On June 8, the Advertising Research Foundation (ARF) hosted a digital media council, "Digital Innovation: The Impact of Technology on Consumers' Everyday Lifestyle and Implication for Brand and Engagement and Interaction" to address the impact of using video in advertising, specifically within mobile devices. The digital media council featured representatives from digital-marketing research company InsightExpress, Internet giant Google, advertising newspaper Adweek, and global marketing communications network JWT.
The increased use and purchase of mobile devices has opened a new, successful channel for commercial advertising, with customers more receptive to advertisements on their personal devices. According to Molly Elmore, vice president of market research at InsightExpress, video and mobile advertising have doubled in a two-year period, and video advertising is expected to triple by 2013.
"Video ads are more effective at teaching people about brands" said Elmore. "They are engaging and exciting in that consumers are watching that information and learning about [brands]." Elmore cited television-streaming website Hulu.com as a primary example of customer dedication to video content. "Hulu has exploded in terms of gross. People are loyal fans of Hulu and will sit there and watch these advertisements."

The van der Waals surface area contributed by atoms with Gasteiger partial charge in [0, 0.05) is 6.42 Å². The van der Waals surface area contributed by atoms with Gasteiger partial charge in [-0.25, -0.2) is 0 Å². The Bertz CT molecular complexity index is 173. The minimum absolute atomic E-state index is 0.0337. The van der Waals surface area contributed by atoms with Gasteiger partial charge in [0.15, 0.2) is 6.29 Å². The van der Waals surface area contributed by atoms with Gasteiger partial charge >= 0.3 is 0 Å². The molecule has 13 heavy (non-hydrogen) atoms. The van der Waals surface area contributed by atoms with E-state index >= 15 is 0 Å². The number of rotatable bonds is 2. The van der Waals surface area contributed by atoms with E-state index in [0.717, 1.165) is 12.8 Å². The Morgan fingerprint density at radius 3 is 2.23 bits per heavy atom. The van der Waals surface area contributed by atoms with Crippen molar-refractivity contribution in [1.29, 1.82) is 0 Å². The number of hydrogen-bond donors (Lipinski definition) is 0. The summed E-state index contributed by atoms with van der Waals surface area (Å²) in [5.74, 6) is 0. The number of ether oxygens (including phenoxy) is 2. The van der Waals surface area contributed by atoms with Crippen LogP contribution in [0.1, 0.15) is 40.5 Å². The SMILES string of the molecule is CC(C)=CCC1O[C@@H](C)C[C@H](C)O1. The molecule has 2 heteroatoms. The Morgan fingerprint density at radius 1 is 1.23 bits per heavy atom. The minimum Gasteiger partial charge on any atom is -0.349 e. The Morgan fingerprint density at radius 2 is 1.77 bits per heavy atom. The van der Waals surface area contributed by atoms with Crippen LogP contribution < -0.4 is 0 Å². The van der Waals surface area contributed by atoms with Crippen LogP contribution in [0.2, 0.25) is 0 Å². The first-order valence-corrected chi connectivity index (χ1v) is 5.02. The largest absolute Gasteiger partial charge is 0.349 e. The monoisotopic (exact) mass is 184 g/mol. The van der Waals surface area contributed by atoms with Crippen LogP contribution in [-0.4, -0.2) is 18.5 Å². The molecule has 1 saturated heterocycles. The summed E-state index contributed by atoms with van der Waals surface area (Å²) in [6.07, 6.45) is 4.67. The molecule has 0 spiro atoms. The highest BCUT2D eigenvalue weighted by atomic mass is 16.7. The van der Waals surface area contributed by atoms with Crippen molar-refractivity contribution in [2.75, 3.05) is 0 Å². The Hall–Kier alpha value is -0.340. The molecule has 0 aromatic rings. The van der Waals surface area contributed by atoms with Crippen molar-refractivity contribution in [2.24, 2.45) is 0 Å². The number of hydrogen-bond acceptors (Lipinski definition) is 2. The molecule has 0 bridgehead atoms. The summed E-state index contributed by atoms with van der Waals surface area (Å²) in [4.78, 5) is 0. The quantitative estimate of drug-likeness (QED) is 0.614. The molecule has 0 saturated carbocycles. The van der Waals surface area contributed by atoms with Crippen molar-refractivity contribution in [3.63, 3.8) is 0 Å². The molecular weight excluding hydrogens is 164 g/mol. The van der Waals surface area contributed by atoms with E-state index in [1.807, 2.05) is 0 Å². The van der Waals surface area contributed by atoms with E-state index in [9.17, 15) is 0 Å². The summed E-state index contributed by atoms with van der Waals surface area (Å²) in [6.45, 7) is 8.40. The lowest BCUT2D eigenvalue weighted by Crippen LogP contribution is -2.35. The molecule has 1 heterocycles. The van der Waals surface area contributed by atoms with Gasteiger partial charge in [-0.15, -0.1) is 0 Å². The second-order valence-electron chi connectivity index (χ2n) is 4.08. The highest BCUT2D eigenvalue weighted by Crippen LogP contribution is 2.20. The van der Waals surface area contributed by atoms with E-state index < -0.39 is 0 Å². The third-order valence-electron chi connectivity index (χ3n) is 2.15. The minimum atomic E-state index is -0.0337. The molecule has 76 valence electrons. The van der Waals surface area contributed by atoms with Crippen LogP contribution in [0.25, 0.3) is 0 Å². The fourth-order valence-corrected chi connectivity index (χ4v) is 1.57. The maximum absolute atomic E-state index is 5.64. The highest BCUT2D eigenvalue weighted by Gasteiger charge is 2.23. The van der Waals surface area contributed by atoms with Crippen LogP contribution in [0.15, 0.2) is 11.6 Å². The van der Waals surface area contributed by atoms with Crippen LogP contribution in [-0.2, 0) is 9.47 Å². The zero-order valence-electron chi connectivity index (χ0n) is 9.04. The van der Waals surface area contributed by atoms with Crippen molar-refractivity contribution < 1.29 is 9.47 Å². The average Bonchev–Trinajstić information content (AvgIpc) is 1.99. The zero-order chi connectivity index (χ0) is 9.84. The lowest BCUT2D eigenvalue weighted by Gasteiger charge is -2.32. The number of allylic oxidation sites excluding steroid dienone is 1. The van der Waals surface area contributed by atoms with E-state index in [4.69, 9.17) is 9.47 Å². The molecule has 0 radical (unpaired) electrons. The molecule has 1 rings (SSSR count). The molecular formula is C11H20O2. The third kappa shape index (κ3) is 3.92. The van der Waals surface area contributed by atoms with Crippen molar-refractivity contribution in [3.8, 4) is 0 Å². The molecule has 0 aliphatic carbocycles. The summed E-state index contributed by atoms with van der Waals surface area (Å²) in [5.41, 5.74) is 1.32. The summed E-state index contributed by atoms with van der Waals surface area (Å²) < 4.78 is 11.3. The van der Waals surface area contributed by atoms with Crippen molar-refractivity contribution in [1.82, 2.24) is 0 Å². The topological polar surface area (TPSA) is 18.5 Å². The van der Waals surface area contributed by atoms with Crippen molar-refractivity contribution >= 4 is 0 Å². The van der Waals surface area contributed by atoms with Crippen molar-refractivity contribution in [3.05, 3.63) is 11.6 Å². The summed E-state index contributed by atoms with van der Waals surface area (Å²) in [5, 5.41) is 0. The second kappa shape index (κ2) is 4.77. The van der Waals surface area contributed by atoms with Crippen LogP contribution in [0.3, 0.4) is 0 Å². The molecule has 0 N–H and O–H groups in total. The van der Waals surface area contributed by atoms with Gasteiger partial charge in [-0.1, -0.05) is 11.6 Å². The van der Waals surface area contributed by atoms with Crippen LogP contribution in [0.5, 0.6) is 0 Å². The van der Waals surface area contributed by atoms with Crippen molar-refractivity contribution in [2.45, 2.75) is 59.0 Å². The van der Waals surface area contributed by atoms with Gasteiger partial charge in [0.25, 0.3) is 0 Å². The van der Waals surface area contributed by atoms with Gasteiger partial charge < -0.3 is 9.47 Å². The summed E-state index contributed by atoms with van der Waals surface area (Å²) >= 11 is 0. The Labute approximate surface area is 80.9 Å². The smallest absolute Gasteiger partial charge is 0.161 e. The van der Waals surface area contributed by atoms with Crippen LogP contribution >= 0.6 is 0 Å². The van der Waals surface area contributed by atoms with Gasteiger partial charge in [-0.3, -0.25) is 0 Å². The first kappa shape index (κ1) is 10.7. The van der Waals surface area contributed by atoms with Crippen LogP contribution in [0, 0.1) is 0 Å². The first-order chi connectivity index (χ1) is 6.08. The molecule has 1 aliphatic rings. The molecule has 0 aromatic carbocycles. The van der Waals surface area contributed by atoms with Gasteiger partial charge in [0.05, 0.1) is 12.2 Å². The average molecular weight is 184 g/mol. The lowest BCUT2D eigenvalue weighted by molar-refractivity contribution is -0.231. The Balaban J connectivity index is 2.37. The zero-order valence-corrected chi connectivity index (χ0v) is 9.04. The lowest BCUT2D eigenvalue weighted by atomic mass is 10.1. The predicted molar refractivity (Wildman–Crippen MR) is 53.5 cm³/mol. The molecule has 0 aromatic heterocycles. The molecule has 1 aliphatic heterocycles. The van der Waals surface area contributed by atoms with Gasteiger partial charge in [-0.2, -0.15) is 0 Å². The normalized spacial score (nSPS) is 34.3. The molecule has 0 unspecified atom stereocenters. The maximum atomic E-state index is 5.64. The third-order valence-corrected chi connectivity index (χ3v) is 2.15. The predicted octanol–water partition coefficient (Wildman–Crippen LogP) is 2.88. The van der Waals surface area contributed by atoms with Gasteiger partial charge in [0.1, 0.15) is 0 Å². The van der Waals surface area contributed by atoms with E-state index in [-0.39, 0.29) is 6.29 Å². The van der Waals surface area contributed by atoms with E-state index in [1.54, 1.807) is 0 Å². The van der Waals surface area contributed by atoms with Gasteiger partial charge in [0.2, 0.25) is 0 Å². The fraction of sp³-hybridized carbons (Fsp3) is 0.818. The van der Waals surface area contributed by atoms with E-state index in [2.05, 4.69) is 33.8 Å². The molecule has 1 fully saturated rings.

Brian Morrissey, digital editor at Adweek, stressed the need for companies to utilize these new mediums to their advantage. "Digital and real life are blurring," he said. "The internet was always been something we did alone. But mobile is with us all the time. For brands, this is really, really important. There is this question whether technology is going to alienate people from brands. [It] depends on how companies can leverage."
The digital media council panelists noted that cultural and attitudinal shifts towards the cell phone are also a prominent factor in the growing impact in video advertising. David Rosenberg, director of emerging media at JWT, observed that "intimacy with the device is a new attitudinal appreciation." Rosenberg prefaced that, "I'm pretty sure people are more frightened about loosing their mobile device than their wallet [...] It's everything. Especially if you're talking about smartphones."
Elmore asserted that smartphones are becoming the standard with which to engage with customers. She concluded that basic phones are fading into obscurity with 75 percent of consumers planning on their next cell phone being more advanced than their present phone.
Campbell Foster, industry marketing manager of media and platforms marketing at Google, commented that this increase of consumers with smartphones will alter more than advertising, but also how companies interact with consumers. "I think you're going to see a lot more two way video," he predicted. "A lot more dialogue between brands and consumers."
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